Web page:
|HMS Bligh (K467)|
|Laid down:||10 May 1943|
|Launched:||31 July 1943|
|Commissioned:||23 October 1943|
|Decommissioned:||Returned to US Navy on 17 October 1945|
|Fate:||Sold for scrap, 13 June 1946|
|Displacement:||1,800 tons fully loaded|
|Length:||306 ft (93 m) overall|
|Beam:||36.5 ft (11.1 m)|
|Draught:||11 ft (3.4 m) fully loaded|
|Speed:||24 knots (44 km/h)|
|Endurance:||5,500 nautical miles (10,200 km) at 15 knots (28 km/h)|
|Complement:||Typically between 170 & 180|
HMS Bligh was a Buckley class Captains class frigate active during World War II. She was named after William Bligh, commander of HMS Director at the Battle of Camperdown during the French Revolutionary War, and commander of the Bounty.
Originally destined for the US Navy, HMS Bligh was provisionally given the name USS Liddle (later this name was reassigned to DE 206); however, the delivery was diverted to the Royal Navy before the launch. Commanding Officers were Lt Cdr. RE Blyth RNVR and Lt Cdr. JW Cooper RNR.
HMS Bligh served exclusively with the 5th Escort Group taking part in operations in the Eastern Atlantic, the English Channel, and off Normandy.
On 6 May 1944, Bligh, together with HMS Bickerton, HMS Aylmer and two Swordfish aircraft (Sqdn. 825) of the British escort carrier HMS Vindex, attacked and sank the submarine U-765 at position using depth charges, resulting in the loss of 37 hands.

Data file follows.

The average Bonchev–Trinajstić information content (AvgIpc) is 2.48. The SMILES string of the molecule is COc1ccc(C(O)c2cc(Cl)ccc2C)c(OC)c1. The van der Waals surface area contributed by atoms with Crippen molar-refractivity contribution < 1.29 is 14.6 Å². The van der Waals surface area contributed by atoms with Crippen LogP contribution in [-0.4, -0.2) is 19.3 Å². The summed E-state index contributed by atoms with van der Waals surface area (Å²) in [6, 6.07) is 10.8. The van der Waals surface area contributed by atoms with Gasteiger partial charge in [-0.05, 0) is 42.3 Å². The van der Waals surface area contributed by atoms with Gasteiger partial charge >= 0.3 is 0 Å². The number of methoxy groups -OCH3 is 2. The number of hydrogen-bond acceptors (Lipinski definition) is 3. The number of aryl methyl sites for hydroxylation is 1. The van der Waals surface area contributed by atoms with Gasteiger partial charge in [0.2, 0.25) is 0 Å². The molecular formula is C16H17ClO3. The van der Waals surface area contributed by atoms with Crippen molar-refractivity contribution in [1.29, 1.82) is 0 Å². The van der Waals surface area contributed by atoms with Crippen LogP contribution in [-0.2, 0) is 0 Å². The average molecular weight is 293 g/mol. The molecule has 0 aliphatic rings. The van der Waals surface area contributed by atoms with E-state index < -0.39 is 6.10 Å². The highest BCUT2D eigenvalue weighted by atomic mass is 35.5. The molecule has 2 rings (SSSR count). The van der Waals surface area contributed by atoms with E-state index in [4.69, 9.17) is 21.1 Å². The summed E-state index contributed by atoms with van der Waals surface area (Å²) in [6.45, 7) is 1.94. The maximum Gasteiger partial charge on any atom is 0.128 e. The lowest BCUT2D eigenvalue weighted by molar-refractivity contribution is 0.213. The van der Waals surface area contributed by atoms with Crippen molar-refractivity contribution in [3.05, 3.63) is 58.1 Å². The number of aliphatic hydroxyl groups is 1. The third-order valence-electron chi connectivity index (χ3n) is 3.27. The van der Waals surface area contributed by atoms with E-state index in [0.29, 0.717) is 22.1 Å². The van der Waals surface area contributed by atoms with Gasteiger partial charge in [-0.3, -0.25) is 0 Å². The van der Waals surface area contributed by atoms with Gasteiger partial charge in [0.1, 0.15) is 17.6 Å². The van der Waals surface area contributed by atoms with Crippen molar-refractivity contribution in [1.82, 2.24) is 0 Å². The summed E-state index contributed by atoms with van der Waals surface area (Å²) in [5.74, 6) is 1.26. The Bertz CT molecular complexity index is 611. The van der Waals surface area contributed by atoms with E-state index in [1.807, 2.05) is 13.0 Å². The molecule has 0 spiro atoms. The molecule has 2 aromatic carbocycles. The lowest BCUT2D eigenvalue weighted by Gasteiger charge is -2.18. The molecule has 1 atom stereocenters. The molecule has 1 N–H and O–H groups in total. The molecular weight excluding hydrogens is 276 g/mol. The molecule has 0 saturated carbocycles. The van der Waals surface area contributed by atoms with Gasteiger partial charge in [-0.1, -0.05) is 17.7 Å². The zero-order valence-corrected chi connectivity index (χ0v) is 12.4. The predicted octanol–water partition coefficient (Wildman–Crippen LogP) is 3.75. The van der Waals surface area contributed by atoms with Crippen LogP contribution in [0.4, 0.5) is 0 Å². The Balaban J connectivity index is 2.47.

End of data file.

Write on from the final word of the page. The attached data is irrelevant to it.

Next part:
On 7 November 1944, an accidental firing of an anti-aircraft gun while docked at Liverpool caused both death and injury on the troopship RMS Capetown Castle.
- Pennant (UK): K 467
- Pennant (US): DE 76
- Built by: Bethlehem-Hingham Shipyard Inc. (Hingham, Massachusetts, U.S.A.)
- Uboat.net page for HMS Bligh
- Uboat.net page for U-765
- Uboat.net page for U-1172
- The Captain Class Frigates in the Second World War by Donald Collingwood. published by Leo Cooper (1998), ISBN 0-85052-615-9.
- The Buckley-Class Destroyer Escorts by Bruce Hampton Franklin, published by Chatham Publishing (1999), ISBN 1-86176-118-X.
- German U-Boat Losses During World War II by Axel Niestle, published by United States Naval Inst (1998), ISBN 1-55750-641-8.
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